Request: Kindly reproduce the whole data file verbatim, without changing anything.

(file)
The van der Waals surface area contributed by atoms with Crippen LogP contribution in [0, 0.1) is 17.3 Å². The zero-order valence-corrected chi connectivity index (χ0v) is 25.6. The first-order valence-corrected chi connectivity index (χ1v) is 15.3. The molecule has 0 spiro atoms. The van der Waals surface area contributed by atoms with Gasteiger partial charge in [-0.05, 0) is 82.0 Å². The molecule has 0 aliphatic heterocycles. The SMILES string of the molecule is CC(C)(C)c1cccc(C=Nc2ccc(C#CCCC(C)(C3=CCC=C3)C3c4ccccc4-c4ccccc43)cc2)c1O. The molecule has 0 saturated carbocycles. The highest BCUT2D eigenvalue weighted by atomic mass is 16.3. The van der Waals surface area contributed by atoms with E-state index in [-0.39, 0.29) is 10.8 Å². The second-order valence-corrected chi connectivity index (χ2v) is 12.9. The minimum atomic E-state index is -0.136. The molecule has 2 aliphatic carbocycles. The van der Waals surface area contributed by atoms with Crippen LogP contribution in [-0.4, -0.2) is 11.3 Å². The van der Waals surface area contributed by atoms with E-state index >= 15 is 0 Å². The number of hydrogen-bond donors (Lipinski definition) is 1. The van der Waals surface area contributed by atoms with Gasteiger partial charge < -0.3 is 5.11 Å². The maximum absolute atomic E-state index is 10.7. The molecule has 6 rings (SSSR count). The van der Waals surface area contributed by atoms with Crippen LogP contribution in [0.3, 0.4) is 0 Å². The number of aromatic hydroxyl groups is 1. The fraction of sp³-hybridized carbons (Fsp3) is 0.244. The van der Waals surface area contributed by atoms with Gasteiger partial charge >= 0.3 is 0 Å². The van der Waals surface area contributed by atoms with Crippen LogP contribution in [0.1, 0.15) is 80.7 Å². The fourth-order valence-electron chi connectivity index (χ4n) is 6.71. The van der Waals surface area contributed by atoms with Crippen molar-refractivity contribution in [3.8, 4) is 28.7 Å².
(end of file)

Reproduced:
The van der Waals surface area contributed by atoms with Crippen LogP contribution in [0, 0.1) is 17.3 Å². The zero-order valence-corrected chi connectivity index (χ0v) is 25.6. The first-order valence-corrected chi connectivity index (χ1v) is 15.3. The molecule has 0 spiro atoms. The van der Waals surface area contributed by atoms with Gasteiger partial charge in [-0.05, 0) is 82.0 Å². The molecule has 0 aliphatic heterocycles. The SMILES string of the molecule is CC(C)(C)c1cccc(C=Nc2ccc(C#CCCC(C)(C3=CCC=C3)C3c4ccccc4-c4ccccc43)cc2)c1O. The molecule has 0 saturated carbocycles. The highest BCUT2D eigenvalue weighted by atomic mass is 16.3. The van der Waals surface area contributed by atoms with E-state index in [-0.39, 0.29) is 10.8 Å². The second-order valence-corrected chi connectivity index (χ2v) is 12.9. The minimum atomic E-state index is -0.136. The molecule has 2 aliphatic carbocycles. The van der Waals surface area contributed by atoms with Crippen LogP contribution in [-0.4, -0.2) is 11.3 Å². The van der Waals surface area contributed by atoms with E-state index >= 15 is 0 Å². The number of hydrogen-bond donors (Lipinski definition) is 1. The van der Waals surface area contributed by atoms with Gasteiger partial charge < -0.3 is 5.11 Å². The maximum absolute atomic E-state index is 10.7. The molecule has 6 rings (SSSR count). The van der Waals surface area contributed by atoms with Crippen LogP contribution in [0.3, 0.4) is 0 Å². The number of aromatic hydroxyl groups is 1. The fraction of sp³-hybridized carbons (Fsp3) is 0.244. The van der Waals surface area contributed by atoms with Gasteiger partial charge >= 0.3 is 0 Å². The van der Waals surface area contributed by atoms with Crippen LogP contribution in [0.1, 0.15) is 80.7 Å². The fourth-order valence-electron chi connectivity index (χ4n) is 6.71. The van der Waals surface area contributed by atoms with Crippen molar-refractivity contribution in [3.8, 4) is 28.7 Å².